Student Loan Refinancing May Not Be the Silver Bullets Advocates, Policymakers Think It Is

Since proposed on the 2016 presidential campaign trail, calls to allow student loan borrowers to refinance their debt and take advantage of lower interest rates have increased, gaining bipartisan support in the Congress and from the White House. But is student loan refinancing really the solution to the country’s growing student loan debt among low-income individuals?
Not so much, according to a new paper from New America that found that a significant portion of the benefits of student loan refinancing would go to a small number of households with high debt balances instead of the lowest-income borrowers who are most in need of relief.
For their paper, Kim Dancy, a policy analyst with the Education Policy program at New America, and Alexander Holt, an independent consultant in Washington, DC, used data from the 2013 Survey of Consumer Finances to examine the interest rates, monthly payments, and total remaining debt owed among federal student loan borrowers to determine how refinancing would impact each factor. They found that while many households would be eligible for refinancing, only a small majority would reap the benefits.
Overall, 52.8 percent of households with student loan debt would be able to potentially lower their interest rate through refinancing, and the drop would be minor, going from an average of 5.8 percent before refinancing to an average of 4.2 percent after refinancing. In terms of dollars saved, households would only save an average of $8 a month, with the smallest savings occurring among borrowers with some college debt but no degree, who would save an average of $7 per month. Borrowers with bachelor’s degrees and advanced degrees would save the most at $9 per month.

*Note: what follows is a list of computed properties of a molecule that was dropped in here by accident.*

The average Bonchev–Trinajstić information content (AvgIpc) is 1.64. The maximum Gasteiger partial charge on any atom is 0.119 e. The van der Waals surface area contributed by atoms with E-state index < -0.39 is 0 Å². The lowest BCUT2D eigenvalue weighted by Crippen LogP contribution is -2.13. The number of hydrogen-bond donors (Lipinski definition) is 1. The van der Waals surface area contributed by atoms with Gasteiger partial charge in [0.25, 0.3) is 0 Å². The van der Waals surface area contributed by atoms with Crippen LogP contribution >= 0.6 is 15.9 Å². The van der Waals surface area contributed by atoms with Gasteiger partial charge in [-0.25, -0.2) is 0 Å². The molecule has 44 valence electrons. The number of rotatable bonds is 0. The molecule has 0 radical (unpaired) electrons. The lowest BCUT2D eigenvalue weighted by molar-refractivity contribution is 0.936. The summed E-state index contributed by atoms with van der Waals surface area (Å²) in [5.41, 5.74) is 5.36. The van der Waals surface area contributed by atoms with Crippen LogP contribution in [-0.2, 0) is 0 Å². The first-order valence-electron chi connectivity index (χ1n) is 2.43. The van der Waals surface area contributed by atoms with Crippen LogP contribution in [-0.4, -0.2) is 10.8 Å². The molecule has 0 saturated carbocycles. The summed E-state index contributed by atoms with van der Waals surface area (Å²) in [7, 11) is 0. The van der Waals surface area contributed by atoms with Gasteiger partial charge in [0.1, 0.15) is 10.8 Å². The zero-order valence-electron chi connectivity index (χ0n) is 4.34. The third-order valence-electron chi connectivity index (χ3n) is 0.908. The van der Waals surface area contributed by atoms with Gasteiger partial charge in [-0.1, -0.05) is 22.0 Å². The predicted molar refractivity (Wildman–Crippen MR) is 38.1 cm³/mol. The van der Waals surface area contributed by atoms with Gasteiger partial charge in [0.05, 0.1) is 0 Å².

The monthly savings for the average household would average out to about $941 over the remaining life of a borrower’s loan, while borrowers with bachelor’s degrees would save an average of $1,111 over the life of the loan.
Households with the highest incomes stand to gain to most from student loan refinancing, according to the paper, as they would save $10 per month compared to only $6 per month for households with the lowest incomes. According to the paper, this is because most borrowers with higher income levels tend to hold college degrees and have borrowed larger amounts of debt to pay for college than low-income households. 
Instead of focusing on student loan refinancing to help borrowers, Congress and other policymakers should “know that a more targeted and generous program already exists” through income-based repayment (IBR) programs, Dancy and Holt write. IBR would offer enrolled low-income borrowers lower monthly payments and the possibility of loan forgiveness after a certain period. 
Dancy and Holt write that rather than “expending significant taxpayer dollars on a poorly targeted, complex program,” Congress should instead:
  • Allocate funds to making moderate improvements for current IBR plans;
  • Increase outreach to low-income, delinquent, and defaulted borrowers about the benefits of IBR; 
  • Encourage the Department of Education (ED) to create process linked to the internal Revenue Service (IRS) to make it easier for borrowers to enroll, and remain in, IBR; and
  • Reform IBR so that loan forgiveness is tax free, which will cost less than $50 million.


Publication Date: 6/22/2017

Russ A | 6/22/2017 10:12:57 PM

Since the majority of the income based repayment plans have the same impact, eliminate the selection. I think if we are not going to make vocational and basic collegiate education free, having an income based repayment tied to the W4 could be made standard eliminating loan default.

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